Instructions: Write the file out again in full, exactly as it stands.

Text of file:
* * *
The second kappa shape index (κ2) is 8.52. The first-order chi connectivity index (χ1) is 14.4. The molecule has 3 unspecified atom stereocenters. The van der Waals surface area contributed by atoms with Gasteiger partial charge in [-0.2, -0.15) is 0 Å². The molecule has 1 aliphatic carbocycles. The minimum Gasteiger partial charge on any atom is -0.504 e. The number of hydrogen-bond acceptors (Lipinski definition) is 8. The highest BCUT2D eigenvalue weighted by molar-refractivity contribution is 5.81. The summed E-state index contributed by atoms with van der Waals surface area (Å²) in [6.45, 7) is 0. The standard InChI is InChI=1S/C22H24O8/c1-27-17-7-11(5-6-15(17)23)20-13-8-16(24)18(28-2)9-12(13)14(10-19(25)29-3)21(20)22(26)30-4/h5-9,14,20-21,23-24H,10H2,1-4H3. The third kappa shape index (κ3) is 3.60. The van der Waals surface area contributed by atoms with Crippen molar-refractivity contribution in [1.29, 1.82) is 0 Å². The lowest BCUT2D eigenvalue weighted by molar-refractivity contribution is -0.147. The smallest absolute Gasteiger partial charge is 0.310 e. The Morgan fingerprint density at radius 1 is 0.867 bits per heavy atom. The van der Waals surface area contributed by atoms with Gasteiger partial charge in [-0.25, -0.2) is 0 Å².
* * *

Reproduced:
The second kappa shape index (κ2) is 8.52. The first-order chi connectivity index (χ1) is 14.4. The molecule has 3 unspecified atom stereocenters. The van der Waals surface area contributed by atoms with Gasteiger partial charge in [-0.2, -0.15) is 0 Å². The molecule has 1 aliphatic carbocycles. The minimum Gasteiger partial charge on any atom is -0.504 e. The number of hydrogen-bond acceptors (Lipinski definition) is 8. The highest BCUT2D eigenvalue weighted by molar-refractivity contribution is 5.81. The summed E-state index contributed by atoms with van der Waals surface area (Å²) in [6.45, 7) is 0. The standard InChI is InChI=1S/C22H24O8/c1-27-17-7-11(5-6-15(17)23)20-13-8-16(24)18(28-2)9-12(13)14(10-19(25)29-3)21(20)22(26)30-4/h5-9,14,20-21,23-24H,10H2,1-4H3. The third kappa shape index (κ3) is 3.60. The van der Waals surface area contributed by atoms with Crippen molar-refractivity contribution in [1.29, 1.82) is 0 Å². The lowest BCUT2D eigenvalue weighted by molar-refractivity contribution is -0.147. The smallest absolute Gasteiger partial charge is 0.310 e. The Morgan fingerprint density at radius 1 is 0.867 bits per heavy atom. The van der Waals surface area contributed by atoms with Gasteiger partial charge in [-0.25, -0.2) is 0 Å².